In many respects the governors of the Federal Reserve System and the members of the Federal Open Market Committee are like all other high-ranking powerful officials. Because they make decisions that profoundly affect the workings of the economy and because they have hundreds of bright economists working for them doing research and collecting data, they buy into the pretense of knowledge—the illusion that because they have all these resources at their fingertips they therefore have the ability to guide the economy as they see fit.

Nothing could be further from the truth. No attitude could be more destructive. What the Austrian economists Ludwig von Mises and Friedrich von Hayek victoriously asserted in the socialist calculation debate of the 1920s and 1930s—the notion that the marketplace, where people freely decide what they need and want to pay for, is the only effective way to allocate resources—may be obvious to many ordinary Americans. But it has not influenced government leaders today, who do not seem to see the importance of prices to the functioning of a market economy.

The manner of thinking of the Federal Reserve now is no different than that of the former Soviet Union, which employed hundreds of thousands of people to perform research and provide calculations in an attempt to mimic the price system of the West’s (relatively) free markets. Despite the obvious lesson to be drawn from the Soviet collapse, the U.S. still has not fully absorbed it.

The Fed fails to grasp that an interest rate is a price—the price of time—and that attempting to manipulate that price is as destructive as any other government price control. It fails to see that the price of housing was artificially inflated through the Fed’s monetary pumping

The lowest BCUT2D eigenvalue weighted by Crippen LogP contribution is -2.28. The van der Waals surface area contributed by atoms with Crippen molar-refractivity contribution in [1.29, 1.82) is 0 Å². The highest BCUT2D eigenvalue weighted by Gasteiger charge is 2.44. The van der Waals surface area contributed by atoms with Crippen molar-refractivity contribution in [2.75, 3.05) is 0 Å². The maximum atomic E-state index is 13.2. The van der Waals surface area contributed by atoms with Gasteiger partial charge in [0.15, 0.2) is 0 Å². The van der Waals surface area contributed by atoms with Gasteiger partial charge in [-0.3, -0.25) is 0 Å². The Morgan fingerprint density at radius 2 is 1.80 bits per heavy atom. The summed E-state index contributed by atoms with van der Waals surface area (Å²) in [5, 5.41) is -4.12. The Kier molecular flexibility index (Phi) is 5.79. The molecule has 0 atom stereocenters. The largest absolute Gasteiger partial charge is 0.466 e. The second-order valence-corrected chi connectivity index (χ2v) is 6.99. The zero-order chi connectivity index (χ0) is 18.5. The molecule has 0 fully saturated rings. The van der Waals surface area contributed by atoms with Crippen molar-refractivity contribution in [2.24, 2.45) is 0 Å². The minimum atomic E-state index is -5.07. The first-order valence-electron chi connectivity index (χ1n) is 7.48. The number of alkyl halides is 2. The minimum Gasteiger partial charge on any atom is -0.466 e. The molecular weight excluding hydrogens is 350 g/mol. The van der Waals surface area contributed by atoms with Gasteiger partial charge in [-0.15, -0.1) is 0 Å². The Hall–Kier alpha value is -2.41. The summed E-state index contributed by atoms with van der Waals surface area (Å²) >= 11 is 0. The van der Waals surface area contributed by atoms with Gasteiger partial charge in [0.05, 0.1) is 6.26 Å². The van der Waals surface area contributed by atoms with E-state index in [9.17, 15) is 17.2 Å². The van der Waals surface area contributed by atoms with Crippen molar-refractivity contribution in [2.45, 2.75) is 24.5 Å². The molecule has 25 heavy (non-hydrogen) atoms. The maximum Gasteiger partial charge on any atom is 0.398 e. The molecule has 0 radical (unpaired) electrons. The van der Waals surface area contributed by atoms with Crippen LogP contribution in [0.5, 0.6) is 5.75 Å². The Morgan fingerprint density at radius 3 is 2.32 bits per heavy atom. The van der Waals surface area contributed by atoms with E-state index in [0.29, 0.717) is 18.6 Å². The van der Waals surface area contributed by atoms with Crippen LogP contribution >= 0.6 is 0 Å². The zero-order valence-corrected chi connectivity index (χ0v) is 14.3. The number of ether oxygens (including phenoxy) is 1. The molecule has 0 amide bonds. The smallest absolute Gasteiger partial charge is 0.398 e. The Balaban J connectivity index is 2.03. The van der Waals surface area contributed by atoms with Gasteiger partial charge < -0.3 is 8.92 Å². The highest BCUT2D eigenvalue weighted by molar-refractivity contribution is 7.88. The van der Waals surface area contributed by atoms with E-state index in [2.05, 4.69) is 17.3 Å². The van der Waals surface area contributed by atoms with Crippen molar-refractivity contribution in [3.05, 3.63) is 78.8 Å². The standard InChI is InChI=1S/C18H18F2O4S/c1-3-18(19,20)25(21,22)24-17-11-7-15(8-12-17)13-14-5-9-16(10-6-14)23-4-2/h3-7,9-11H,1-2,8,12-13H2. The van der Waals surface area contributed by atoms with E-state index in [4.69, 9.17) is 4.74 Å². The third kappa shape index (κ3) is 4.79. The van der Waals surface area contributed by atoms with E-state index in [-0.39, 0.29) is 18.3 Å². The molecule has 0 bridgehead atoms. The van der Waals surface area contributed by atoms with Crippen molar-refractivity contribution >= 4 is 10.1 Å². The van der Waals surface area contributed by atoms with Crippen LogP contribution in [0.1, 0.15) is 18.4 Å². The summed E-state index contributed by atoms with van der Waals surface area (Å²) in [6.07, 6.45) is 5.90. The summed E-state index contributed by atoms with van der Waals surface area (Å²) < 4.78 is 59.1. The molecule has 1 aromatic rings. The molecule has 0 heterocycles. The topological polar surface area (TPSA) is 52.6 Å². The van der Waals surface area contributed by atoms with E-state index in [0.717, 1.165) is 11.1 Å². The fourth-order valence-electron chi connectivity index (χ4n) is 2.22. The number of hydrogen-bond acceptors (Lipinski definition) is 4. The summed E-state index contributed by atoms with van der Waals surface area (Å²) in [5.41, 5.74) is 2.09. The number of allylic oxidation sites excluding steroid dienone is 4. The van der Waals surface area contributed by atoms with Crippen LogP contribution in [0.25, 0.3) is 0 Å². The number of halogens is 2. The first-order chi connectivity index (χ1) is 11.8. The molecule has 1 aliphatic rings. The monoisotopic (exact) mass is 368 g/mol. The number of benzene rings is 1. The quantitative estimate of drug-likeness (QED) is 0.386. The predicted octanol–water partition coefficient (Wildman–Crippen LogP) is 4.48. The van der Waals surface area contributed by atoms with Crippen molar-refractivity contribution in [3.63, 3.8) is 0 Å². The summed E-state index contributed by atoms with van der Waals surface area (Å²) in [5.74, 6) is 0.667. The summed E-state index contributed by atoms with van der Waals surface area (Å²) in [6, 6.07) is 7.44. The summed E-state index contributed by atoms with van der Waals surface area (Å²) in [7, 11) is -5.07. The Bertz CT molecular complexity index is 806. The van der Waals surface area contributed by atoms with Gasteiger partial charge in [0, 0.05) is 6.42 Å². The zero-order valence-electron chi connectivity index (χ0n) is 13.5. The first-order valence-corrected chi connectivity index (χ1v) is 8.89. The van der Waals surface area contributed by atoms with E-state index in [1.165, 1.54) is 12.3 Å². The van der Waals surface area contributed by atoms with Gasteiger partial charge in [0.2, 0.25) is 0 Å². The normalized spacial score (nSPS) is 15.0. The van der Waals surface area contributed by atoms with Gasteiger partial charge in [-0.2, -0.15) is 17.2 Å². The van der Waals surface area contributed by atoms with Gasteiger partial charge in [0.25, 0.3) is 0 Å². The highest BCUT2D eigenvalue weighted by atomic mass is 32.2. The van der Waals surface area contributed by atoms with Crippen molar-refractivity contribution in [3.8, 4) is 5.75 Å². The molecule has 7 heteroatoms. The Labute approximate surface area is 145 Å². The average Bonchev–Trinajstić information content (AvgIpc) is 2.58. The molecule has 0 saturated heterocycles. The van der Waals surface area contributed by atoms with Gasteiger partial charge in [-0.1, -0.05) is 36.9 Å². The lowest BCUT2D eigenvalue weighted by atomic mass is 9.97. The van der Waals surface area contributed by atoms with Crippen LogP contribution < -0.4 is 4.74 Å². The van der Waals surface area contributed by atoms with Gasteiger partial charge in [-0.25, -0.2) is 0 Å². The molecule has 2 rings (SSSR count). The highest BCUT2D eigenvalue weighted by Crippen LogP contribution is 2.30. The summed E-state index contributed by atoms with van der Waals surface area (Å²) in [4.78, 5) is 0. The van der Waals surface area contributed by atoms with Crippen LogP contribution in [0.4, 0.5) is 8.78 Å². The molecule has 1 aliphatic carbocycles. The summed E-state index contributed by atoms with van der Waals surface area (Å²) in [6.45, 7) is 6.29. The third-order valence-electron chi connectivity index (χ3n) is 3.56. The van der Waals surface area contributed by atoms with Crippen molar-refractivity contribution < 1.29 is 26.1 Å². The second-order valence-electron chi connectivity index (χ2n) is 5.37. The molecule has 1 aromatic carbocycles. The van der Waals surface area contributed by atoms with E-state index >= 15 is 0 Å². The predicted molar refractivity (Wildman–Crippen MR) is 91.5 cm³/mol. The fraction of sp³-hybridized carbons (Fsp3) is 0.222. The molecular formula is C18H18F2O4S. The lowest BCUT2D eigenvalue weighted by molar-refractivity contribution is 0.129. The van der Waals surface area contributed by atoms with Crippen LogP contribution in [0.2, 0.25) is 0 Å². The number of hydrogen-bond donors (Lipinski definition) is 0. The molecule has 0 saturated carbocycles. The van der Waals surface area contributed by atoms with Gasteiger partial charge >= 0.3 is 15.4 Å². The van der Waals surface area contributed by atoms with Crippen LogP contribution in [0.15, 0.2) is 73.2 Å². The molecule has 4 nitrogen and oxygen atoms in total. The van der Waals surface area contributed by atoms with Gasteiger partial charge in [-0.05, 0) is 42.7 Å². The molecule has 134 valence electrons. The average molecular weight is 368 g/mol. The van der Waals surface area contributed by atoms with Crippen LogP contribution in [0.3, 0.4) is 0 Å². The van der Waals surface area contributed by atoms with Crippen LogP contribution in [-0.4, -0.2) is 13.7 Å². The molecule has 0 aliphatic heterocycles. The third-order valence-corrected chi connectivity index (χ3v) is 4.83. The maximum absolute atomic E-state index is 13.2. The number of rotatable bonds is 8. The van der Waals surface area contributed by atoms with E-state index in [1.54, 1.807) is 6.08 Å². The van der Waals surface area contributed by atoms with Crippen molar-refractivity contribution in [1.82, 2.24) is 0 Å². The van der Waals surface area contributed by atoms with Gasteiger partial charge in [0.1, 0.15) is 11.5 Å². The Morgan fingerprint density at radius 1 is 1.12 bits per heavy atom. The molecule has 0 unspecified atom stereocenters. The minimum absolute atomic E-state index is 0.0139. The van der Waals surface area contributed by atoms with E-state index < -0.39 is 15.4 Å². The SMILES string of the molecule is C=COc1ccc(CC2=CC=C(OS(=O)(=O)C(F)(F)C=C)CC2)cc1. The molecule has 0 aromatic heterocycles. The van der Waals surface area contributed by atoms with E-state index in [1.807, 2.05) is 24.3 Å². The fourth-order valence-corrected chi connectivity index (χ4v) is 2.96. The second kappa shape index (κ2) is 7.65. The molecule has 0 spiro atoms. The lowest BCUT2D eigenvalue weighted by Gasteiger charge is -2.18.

during the early 2000s, and that the only way to restore soundness to the
housing sector is to allow prices to return to sustainable market levels.
Instead, the Fed’s actions have had one aim—to keep prices elevated at bubble
levels—thus ensuring that bad debt remains on the books and failing firms
remain in business, albatrosses around the market’s neck.

The Fed’s quantitative easing programs increased the national debt by trillions of dollars. The debt is now so large that if the central bank begins to move away from its zero interest-rate policy, the rise in interest rates will result in the U.S. government having to pay hundreds of billions of dollars in additional interest on the national debt each year. Thus there is significant political pressure being placed on the Fed to keep interest rates low. The Fed has painted itself so far into a corner now that even if it wanted to raise interest rates, as a practical matter it might not be able to do so. But it will do something, we know, because the pressure to “just do something” often outweighs all other considerations.